Texas Public Utility Commission discusses ending ‘no disconnect’ order

PUC may end no disconnect order next week
PUC may end no disconnect order next week

The Texas Public Utility Commission is considering ending a ‘no disconnect’ order, possibly as soon as June 11. That order was put in place as millions of Texans saw their homes freeze due to our power grid’s failure.

PUC Commissioners said they want to avoid customers falling into a financial hole they can’t dig out of, but residents still recovering from the storm say it’s too soon to end the order.

“Financially, it’s been hard,” said resident Marcus Ogletree.

Ogletree is slowly getting his Pleasantville house back together after a loss of power during the storm caused pipes to rupture.

“A lot of people still suffering, still trying to get their house repaired,” he said.

The PUC recognized the hardship many Texans were facing because of our power grid’s failures, including massive spikes in energy prices. That’s why the PUC issued a ‘no disconnect’ order to prevent utilities from being cut off due to lack of payment.

However, a memo written by PUC Commissioner Will McAdams outlines why the order should end on June 11.

“There are better resources available to ratepayers to assist with unpaid utility bills than the moratorium currently provides,” wrote McAdams.

McAdams further said that residents currently taking advantage of the moratorium could fall even further behind when other moratoriums kick in during the brutal heat of summer.

“In some cases, these liabilities could amount to seven months of overdue bills before the Commission may be able to readdress the issue in the fall,” he wrote.

“Tough balance between taking care of consumers, but also ensuring continuity of business operations for our reps,” PUC Chairman Peter Lake said during Thursday’s meeting.

Fifth Ward resident Delores McGruder is on a fixed income and said the PUC has to understand there are many residents, not only recovering from the winter storm but also a loss of work and savings during the pandemic.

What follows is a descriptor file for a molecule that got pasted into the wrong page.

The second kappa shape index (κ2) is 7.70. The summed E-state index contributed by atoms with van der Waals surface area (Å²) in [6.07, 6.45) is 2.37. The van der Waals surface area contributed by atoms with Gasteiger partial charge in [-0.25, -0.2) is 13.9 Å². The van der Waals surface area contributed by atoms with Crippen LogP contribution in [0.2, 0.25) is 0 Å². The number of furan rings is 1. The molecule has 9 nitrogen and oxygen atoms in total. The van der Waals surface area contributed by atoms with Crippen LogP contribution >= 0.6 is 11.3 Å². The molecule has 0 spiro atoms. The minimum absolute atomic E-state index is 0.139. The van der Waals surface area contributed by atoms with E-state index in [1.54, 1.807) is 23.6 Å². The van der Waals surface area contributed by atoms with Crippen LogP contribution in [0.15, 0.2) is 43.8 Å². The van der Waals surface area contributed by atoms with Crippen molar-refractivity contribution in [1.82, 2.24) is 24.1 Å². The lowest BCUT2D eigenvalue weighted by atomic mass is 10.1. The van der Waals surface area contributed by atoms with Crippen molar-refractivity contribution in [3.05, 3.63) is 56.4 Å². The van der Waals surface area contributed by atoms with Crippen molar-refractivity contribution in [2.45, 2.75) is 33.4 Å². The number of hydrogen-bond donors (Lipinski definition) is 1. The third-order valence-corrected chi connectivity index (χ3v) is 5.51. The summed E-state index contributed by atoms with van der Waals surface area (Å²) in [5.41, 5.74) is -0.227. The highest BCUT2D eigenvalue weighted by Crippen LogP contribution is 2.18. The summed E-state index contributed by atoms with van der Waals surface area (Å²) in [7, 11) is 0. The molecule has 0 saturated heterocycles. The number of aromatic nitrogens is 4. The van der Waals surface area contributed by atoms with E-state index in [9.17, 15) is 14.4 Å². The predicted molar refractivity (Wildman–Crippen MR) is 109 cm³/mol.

“June 11th, no, that’s too soon,” said McGruder. “Give us a chance. Let us live. Let us help our children.”

During Thursday’s PUC meeting, officials from The Texas Department of Housing and Community Affairs testified it has funds available to help residents keep the lights on urged customers to apply now. You can apply for utility and rental assistance here at TexasRentRelief.com, or by calling 833-9TX-RENT / 833-989-7368.

Galveston, Brazoria and Harris County residents can also apply for utility assistance through Baker Ripley. Visit here.

The legislature did pass bills that would allow electric providers and natural gas companies to issue bonds to pay off debts incurred during the storm, but lawmakers faced criticism more wasn’t done to directly help Texans.

“The lieutenant governor wanted more to be done, but we ran out of time,” said State Sen. Paul Bettencourt (R) District 7.

Bettencourt argued debates over other bills, like voting rights, chewed up a lot of time.

State Representative Gene Wu (D) District 137 was more critical. He said while some bills will help correct the problems that caused this mess, Texas didn’t go nearly far enough.

“It’s a good show but it’s not really the reforms that we actually need,” said Wu.

The PUC will discuss whether to end the ‘no disconnect’ order during its June 11 meeting.